Month: December 2016

Telling Clients About Your Other Job

One of the articles that caught our attention recently was written by a UK based cinematographer and videographer for Fstoppers, detailing the dilemma that photographers face in deciding whether to tell their clients they have another full-time job. While predominantly angled towards part-time photographers, the reality is, even full-time photographers might find themselves in a position where they work on other tasks or jobs as a part-time commitment. What one needs to consider in addressing the issue, is that photographers often step into the industry and proceed courtesy of a slow and gradual rise. Rarely, if ever, can a photographer command the sort of work volume that would allow them to commit themselves entirely to a career that often relies upon making a name for yourself and word of mouth. There will also be periods where for a more established photographer there is less volume of work, or personal goals… | Read the full article

A Cautionary Tale on Work Released into the Public Domain

Earlier this year, the photography industry looked set for one of the most high profile legal cases in recent times. Getty Images found themselves the subject of a $1bn claim, with photographer Carol Highsmith accusing the company of copyright infringement by licensing and selling her publically available work without permission. Furthermore, the media company also demanded the photographer pay to use the photos which she had in fact created. Sounds like a pretty clear-cut case, right? Another example of big companies pushing their weight around? The case was indeed clear-cut – but not as you might see it. You see, in this instance, notwithstanding the fact that Getty had no legal right to claim copyright ownership or exclusive licensing, the company did not infringe on any rights by selling the photographers work. And this is exactly how the courts saw the matter when they sided with Getty. Now, let me… | Read the full article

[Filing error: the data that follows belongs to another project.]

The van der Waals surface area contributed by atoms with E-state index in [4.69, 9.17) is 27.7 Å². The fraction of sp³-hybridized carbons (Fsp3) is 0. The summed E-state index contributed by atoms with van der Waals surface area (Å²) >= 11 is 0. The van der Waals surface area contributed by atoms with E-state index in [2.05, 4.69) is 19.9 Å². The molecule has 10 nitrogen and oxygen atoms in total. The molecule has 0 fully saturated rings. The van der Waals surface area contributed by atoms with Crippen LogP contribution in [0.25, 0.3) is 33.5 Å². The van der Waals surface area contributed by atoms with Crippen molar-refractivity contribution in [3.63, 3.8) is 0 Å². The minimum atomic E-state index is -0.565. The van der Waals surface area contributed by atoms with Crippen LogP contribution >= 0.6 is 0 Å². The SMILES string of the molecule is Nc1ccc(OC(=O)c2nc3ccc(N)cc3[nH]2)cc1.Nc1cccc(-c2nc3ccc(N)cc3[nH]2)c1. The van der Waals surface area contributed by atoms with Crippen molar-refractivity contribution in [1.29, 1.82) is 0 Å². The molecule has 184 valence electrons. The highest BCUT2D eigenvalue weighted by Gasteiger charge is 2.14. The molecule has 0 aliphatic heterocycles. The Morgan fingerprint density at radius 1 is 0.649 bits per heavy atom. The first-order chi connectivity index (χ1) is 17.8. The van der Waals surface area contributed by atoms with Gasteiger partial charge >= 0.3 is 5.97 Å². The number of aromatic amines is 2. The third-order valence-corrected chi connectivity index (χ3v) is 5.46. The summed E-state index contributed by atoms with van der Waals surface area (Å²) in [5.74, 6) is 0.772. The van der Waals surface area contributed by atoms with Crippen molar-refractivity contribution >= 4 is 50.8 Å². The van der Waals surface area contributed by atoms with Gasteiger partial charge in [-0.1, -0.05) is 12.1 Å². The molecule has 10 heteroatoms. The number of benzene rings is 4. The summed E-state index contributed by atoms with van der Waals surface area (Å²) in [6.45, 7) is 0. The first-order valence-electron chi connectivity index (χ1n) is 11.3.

Building Rapport With Your Clients For a Photoshoot

Regardless of the industry one works in, building rapport with your clients is one of the most important considerations. Not only do you increase the effectiveness of your output, but you also increase the prospects of repeat work from said clients. In turn, you’re also positioning yourself well to generate work from new clients, as word of mouth is one of the most effective forms of marketing for any business. How then can one build rapport with their clients? We discuss a few of the considerations that photographers should be mindful of.   Pay Attention While the opportunity won’t always be available, any instances you do have to meet your client informally for a quick chat will do wonders to let them know that you’re accessible. This opportunity is also valuable to ask questions and understand the specific requirements of each client. After all, because every project is different, you… | Read the full article

What Role Can Self-Portraits Play to Help You Improve Your Photography Skills

In every professional photographers’ career, they reach a point where they decide to focus their skills on a particular category within the industry. This could range from wedding photography, to baby photography, portraits, or one of many other prominent categories. What’s often overlooked is the benefit that experience within other categories can bring to your chosen field through the insights and techniques that can be gleaned. Perhaps eve n less recognised, self-portraits are one such area that can help a photographer hone their photography skills, particularly with respect to categories that deal with clients.   One of the greatest facets that photographers can draw from self-portraits is the difficulty that accompanies their creation. After all, one has to have the foresight to predict what their specific appearance will be at the moment the photo is taken, yet alone gauge the necessary requirements for lighting, focus, timing and many other considerations…. | Read the full article